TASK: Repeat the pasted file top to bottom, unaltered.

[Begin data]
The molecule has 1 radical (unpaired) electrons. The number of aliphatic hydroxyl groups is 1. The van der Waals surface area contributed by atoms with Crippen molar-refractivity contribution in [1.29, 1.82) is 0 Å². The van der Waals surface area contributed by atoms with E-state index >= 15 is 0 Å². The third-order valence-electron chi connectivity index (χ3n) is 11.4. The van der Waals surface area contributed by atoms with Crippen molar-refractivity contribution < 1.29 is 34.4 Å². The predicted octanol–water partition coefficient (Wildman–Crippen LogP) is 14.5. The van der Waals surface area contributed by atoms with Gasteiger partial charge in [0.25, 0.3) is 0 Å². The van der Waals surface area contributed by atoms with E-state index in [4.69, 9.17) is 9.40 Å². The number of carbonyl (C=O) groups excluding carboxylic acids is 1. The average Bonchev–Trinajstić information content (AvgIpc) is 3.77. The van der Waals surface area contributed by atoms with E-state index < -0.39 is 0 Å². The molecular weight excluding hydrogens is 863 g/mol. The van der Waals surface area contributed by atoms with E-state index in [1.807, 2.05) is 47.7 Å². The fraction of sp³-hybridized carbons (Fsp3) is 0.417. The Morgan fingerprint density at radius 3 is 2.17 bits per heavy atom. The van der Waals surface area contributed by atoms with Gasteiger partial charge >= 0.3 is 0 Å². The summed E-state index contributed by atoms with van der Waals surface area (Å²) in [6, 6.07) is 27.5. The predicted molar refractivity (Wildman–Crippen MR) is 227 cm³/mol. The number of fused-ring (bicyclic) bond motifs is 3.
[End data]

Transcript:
The molecule has 1 radical (unpaired) electrons. The number of aliphatic hydroxyl groups is 1. The van der Waals surface area contributed by atoms with Crippen molar-refractivity contribution in [1.29, 1.82) is 0 Å². The van der Waals surface area contributed by atoms with E-state index >= 15 is 0 Å². The third-order valence-electron chi connectivity index (χ3n) is 11.4. The van der Waals surface area contributed by atoms with Crippen molar-refractivity contribution < 1.29 is 34.4 Å². The predicted octanol–water partition coefficient (Wildman–Crippen LogP) is 14.5. The van der Waals surface area contributed by atoms with Gasteiger partial charge in [0.25, 0.3) is 0 Å². The van der Waals surface area contributed by atoms with E-state index in [4.69, 9.17) is 9.40 Å². The number of carbonyl (C=O) groups excluding carboxylic acids is 1. The average Bonchev–Trinajstić information content (AvgIpc) is 3.77. The van der Waals surface area contributed by atoms with E-state index < -0.39 is 0 Å². The molecular weight excluding hydrogens is 863 g/mol. The van der Waals surface area contributed by atoms with E-state index in [1.807, 2.05) is 47.7 Å². The fraction of sp³-hybridized carbons (Fsp3) is 0.417. The Morgan fingerprint density at radius 3 is 2.17 bits per heavy atom. The van der Waals surface area contributed by atoms with Gasteiger partial charge >= 0.3 is 0 Å². The summed E-state index contributed by atoms with van der Waals surface area (Å²) in [6, 6.07) is 27.5. The predicted molar refractivity (Wildman–Crippen MR) is 227 cm³/mol. The number of fused-ring (bicyclic) bond motifs is 3.